One fish stands fins and gills above the rest
By Dale Bowman firstname.lastname@example.org December 27, 2011 11:46PM
Updated: January 29, 2012 8:13AM
Ryan Stochl landed a muskie big enough
to spook his 3-year-old on Oct. 30 — and
eventually to earn Fish of the Year honors and inspire thoughts about records.
On seeing the 503/4-inch muskie with a girth of 23 inches Stochl caught from the Chain O’Lakes, district fisheries biologist Frank Jakubicek estimated her weight at 37.33 pounds from a conversion table.
He then quipped, ‘‘The Chain’s going to hold the state record shortly!’’
Stochl’s muskie was in that range. Matt Carmean caught the Illinois record — 38.5 pounds — on April 20, 2002, from the Kaskaskia River below the Lake Shelbyville dam. His muskie was also 503/4 inches.
‘‘I knew it would be close,’’ said Stochl, a substitute teacher and stay-at-home dad from Fox Lake. ‘‘I didn’t think it was worth the risk, but I did think about [getting it certified]. You know how fishing goes. They are not much different than politicians.’’
Because the fish deserved documenting, he put it in the 60-inch live well on his Tuffy boat. He then called his wife, Amanda, who was running errands with their son, Lincoln. They met at a dock. She took wonderful photos. Stochl hoped to have their son in the photos, but the big fish spooked him.
That’s a FOTY.
Stochl, who got hooked on muskie fishing 14 years ago on a three-day trip to Hayward, Wis., was fishing a sucker on a quick-strike rig at a fall spot — ‘‘Call it the Fox Chain. I like to give the whole Chain love,’’ he said — when he caught her.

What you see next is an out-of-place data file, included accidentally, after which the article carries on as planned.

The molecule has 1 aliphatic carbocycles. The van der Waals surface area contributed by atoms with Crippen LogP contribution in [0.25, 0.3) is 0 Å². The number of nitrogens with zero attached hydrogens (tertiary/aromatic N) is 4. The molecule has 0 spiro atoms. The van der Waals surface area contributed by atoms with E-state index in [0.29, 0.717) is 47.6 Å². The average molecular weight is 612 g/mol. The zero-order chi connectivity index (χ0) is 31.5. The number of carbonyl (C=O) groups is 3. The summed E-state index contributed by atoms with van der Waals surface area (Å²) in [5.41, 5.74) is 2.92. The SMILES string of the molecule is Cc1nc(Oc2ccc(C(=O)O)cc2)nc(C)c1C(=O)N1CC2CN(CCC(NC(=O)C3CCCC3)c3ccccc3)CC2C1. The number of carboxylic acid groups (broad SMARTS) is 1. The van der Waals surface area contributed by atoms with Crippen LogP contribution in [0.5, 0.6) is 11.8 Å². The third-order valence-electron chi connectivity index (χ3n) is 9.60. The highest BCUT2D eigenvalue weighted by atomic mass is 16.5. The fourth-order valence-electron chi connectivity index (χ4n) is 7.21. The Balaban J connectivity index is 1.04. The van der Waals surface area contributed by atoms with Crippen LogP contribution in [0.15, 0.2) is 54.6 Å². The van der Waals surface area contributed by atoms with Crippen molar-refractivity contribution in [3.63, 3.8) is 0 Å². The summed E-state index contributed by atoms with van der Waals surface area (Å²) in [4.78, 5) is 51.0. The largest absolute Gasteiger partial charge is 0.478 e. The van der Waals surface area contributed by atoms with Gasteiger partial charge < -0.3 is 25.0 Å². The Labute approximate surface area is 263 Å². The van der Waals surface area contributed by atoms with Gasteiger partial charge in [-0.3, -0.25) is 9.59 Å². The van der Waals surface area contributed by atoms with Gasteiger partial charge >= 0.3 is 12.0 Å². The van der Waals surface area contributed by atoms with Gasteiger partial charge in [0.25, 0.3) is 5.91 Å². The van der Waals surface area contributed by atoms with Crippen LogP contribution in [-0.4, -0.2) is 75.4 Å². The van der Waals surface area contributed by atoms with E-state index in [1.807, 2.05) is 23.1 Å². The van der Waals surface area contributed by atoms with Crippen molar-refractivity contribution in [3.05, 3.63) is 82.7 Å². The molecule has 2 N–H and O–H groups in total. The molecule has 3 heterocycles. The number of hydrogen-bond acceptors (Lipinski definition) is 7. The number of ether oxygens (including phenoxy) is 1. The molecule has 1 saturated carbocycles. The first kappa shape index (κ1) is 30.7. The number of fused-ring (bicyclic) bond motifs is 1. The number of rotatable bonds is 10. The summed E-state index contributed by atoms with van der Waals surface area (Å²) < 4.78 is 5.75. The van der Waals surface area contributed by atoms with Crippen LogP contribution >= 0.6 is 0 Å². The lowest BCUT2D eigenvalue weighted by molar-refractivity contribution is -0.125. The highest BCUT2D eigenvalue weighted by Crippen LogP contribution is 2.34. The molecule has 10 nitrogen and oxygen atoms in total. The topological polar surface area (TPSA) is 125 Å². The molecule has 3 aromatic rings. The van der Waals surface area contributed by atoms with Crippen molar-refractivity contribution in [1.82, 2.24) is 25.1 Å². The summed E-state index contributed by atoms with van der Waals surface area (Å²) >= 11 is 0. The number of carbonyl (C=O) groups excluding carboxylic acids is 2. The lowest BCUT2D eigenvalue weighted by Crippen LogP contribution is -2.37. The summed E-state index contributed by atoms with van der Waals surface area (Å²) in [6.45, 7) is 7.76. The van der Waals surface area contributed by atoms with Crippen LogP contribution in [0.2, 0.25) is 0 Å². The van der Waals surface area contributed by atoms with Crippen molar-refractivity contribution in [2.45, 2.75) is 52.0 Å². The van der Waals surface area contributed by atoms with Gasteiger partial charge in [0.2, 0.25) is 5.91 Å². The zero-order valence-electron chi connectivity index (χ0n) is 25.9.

‘‘She didn’t fight all that bad,’’ Stochl said. ‘‘I was mostly trying to keep the boat steady in the wind. When she turned to the side, she was so chubby that she wasn’t that strong. Then she turned and took me all the way around the boat.’’
He was able to turn off the trolling motor, get her around it, then start the trolling motor again to maintain control of the boat. His next problem came when she neared another rod in back.
‘‘Mano-to-mano, I got her turned,’’ he said. ‘‘I had the net next to me. She did one head shake, like she was going to do another run, then slammed into the net, half in and half out. I dropped my rod and put both hands on the net and started screaming.’’
Stochl, a member of the South of the Border chapter of Muskies Inc., hoped somebody would bear witness. But it was such a crummy weather day that no one was out, so he called his wife and took photos before releasing the fish.
‘‘It was definitely good that he was a Muskies Inc. member and put it back,’’ said chapter president Lenny Szulc, a Muskies Inc. Hall of Famer. ‘‘I have been busting my butt for 20 years, and we have probably dumped a half-million dollars of fish into the Chain.’’
Decades of butt-busting have paid off with some big muskies. Szulc said he thinks Stochl’s is from a Couderay strain stocking years ago. Recent stockings have been Leech Lake strain.
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